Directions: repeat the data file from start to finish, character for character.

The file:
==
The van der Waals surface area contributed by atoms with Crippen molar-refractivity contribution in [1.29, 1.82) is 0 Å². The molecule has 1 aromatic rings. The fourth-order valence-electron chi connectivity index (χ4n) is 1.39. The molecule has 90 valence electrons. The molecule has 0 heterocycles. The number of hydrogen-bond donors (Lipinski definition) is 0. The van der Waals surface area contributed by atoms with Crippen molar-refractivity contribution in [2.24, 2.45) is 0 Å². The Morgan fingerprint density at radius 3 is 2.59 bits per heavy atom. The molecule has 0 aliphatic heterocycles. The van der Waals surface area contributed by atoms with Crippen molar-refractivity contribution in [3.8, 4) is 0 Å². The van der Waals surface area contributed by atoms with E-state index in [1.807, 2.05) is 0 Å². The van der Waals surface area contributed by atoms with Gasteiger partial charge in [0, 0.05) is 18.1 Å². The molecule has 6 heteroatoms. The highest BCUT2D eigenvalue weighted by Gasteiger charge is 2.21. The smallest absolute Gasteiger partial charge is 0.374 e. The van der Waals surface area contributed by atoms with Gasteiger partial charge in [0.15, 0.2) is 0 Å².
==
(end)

The van der Waals surface area contributed by atoms with Crippen molar-refractivity contribution in [1.29, 1.82) is 0 Å². The molecule has 1 aromatic rings. The fourth-order valence-electron chi connectivity index (χ4n) is 1.39. The molecule has 90 valence electrons. The molecule has 0 heterocycles. The number of hydrogen-bond donors (Lipinski definition) is 0. The van der Waals surface area contributed by atoms with Crippen molar-refractivity contribution in [2.24, 2.45) is 0 Å². The Morgan fingerprint density at radius 3 is 2.59 bits per heavy atom. The molecule has 0 aliphatic heterocycles. The van der Waals surface area contributed by atoms with Crippen molar-refractivity contribution in [3.8, 4) is 0 Å². The van der Waals surface area contributed by atoms with E-state index in [1.807, 2.05) is 0 Å². The van der Waals surface area contributed by atoms with Gasteiger partial charge in [0, 0.05) is 18.1 Å². The molecule has 6 heteroatoms. The highest BCUT2D eigenvalue weighted by Gasteiger charge is 2.21. The smallest absolute Gasteiger partial charge is 0.374 e. The van der Waals surface area contributed by atoms with Gasteiger partial charge in [0.15, 0.2) is 0 Å².